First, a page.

Greg Rouse, Scripps Institution of Oceanography
Deep sea biologist Greg Rouse picks the bone eating worm as our Critter of the Month.
Greg – I’m Greg Rouse. I’m a professor here at the Scripps Institution of Oceanography. And if I had to be a critter I would choose Osedax, which are bone eating worms.
These amazing animals live in the deep sea mainly. And what they’re doing is as little baby larvae they are swimming around in the plankton.
They’re waiting for occasional bones of a dead whale falling to the bottom. They then land on these bones and of course most of them never have a chance to land on a bone because they die.
But those that do, land on the bones and they grow up by co-opting bacteria to live in their tissues and working together with the bacteria they dissolve the bone and eat the fats and collagen in the bone.
What’s amazing about them is that the ones that initially settle are all females. So it’s females that dissolve and eat the bone.
And then once they’ve covered the bone, any new babies coming in are taken by the females and made into little dwarf males. So the females actually accumulate harems of dwarf males.
So far we’ve found 17 species of these amazing animals. And they were only discovered in 2002. And we think there are probably many more species of these all over the oceans of the world, waiting for bones to fall to the bottom.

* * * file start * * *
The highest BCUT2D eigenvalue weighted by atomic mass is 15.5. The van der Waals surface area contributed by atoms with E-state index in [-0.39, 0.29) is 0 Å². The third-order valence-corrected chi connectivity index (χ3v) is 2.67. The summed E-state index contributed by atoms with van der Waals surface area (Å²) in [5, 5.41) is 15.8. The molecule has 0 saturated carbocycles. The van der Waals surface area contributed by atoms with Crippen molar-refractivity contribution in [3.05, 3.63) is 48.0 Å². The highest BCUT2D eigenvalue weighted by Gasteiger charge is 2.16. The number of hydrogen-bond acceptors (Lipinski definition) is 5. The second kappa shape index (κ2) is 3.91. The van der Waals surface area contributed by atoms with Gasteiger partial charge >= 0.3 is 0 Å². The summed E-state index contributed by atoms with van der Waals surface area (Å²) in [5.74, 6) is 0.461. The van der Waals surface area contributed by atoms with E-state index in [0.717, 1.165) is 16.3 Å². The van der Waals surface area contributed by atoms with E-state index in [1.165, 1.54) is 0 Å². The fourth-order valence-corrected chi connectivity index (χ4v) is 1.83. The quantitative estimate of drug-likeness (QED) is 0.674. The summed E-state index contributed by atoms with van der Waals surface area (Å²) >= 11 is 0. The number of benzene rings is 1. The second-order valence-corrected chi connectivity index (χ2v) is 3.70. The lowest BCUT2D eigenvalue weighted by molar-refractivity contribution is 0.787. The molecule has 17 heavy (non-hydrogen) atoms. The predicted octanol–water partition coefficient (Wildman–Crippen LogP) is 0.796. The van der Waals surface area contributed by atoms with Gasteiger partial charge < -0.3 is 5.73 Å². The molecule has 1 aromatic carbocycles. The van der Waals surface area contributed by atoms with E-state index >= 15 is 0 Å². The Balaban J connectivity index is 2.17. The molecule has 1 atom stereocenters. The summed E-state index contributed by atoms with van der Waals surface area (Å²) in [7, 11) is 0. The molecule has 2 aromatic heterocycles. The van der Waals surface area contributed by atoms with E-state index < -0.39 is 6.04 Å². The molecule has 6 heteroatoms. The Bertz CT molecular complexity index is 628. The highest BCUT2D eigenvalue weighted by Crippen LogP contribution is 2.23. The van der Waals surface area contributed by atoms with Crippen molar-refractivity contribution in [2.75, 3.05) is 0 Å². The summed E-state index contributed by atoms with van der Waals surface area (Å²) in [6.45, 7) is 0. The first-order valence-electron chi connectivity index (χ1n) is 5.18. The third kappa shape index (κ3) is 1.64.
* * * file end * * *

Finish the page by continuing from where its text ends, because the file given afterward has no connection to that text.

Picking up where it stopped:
The other thing we’ve been studying is when they might have evolved, because whales have only been around for about 50 million years. And some of the recent work we’ve done has shown that in fact they’ll eat fish bones and other mammals bones.
We’re starting to think that they might have been around in the Cretaceous, back more than 65 millions years ago when they could have been eating vast bone resource such as plesiosaurs and mosasaurs. So they might actually be a very ancient group of worms.
Their closest relatives are actually hydrothermal vent worms that are gigantic animals called Riftia. And all this groups actually, we've now discovered are not anything more than derived relatives of things that we’re familiar with such as earth worms and other things called annelids.
So the amazing worm Osedax is really just a very very bizarre relative of earth worms.
Find out more
Greg Rouse's lab at Scripps
Vrijenhoek, Johnson and Rouse (2009). A remarkable diversity of bone-eating worms, (Open access paper)